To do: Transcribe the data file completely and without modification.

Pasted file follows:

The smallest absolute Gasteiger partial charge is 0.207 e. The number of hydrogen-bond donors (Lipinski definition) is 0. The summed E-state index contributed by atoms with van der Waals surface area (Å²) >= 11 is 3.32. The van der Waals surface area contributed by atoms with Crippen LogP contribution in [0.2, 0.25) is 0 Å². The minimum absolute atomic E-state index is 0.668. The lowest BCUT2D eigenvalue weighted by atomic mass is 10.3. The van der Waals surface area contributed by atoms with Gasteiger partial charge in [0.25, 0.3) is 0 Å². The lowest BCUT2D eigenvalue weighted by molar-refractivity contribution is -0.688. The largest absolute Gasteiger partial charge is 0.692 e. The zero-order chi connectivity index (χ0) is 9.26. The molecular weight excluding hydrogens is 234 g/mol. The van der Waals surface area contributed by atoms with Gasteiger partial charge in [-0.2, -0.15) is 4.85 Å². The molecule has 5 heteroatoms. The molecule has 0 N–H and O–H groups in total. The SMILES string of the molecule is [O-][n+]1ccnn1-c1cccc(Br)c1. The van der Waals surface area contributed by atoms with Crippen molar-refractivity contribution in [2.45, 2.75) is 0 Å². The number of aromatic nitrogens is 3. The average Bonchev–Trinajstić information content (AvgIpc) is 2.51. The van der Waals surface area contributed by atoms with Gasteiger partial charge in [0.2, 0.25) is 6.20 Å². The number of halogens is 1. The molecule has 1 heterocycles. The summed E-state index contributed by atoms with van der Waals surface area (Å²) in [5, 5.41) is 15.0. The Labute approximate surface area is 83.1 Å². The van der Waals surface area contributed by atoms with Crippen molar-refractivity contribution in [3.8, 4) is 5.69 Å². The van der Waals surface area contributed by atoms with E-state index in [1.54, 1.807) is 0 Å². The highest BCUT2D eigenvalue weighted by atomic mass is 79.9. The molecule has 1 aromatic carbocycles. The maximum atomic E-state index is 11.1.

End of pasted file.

The smallest absolute Gasteiger partial charge is 0.207 e. The number of hydrogen-bond donors (Lipinski definition) is 0. The summed E-state index contributed by atoms with van der Waals surface area (Å²) >= 11 is 3.32. The van der Waals surface area contributed by atoms with Crippen LogP contribution in [0.2, 0.25) is 0 Å². The minimum absolute atomic E-state index is 0.668. The lowest BCUT2D eigenvalue weighted by atomic mass is 10.3. The van der Waals surface area contributed by atoms with Gasteiger partial charge in [0.25, 0.3) is 0 Å². The lowest BCUT2D eigenvalue weighted by molar-refractivity contribution is -0.688. The largest absolute Gasteiger partial charge is 0.692 e. The zero-order chi connectivity index (χ0) is 9.26. The molecular weight excluding hydrogens is 234 g/mol. The van der Waals surface area contributed by atoms with Gasteiger partial charge in [-0.2, -0.15) is 4.85 Å². The molecule has 5 heteroatoms. The molecule has 0 N–H and O–H groups in total. The SMILES string of the molecule is [O-][n+]1ccnn1-c1cccc(Br)c1. The van der Waals surface area contributed by atoms with Crippen molar-refractivity contribution in [2.45, 2.75) is 0 Å². The number of aromatic nitrogens is 3. The average Bonchev–Trinajstić information content (AvgIpc) is 2.51. The van der Waals surface area contributed by atoms with Gasteiger partial charge in [0.2, 0.25) is 6.20 Å². The number of halogens is 1. The molecule has 1 heterocycles. The summed E-state index contributed by atoms with van der Waals surface area (Å²) in [5, 5.41) is 15.0. The Labute approximate surface area is 83.1 Å². The van der Waals surface area contributed by atoms with Crippen molar-refractivity contribution in [3.8, 4) is 5.69 Å². The van der Waals surface area contributed by atoms with E-state index in [1.54, 1.807) is 0 Å². The highest BCUT2D eigenvalue weighted by atomic mass is 79.9. The molecule has 1 aromatic carbocycles. The maximum atomic E-state index is 11.1.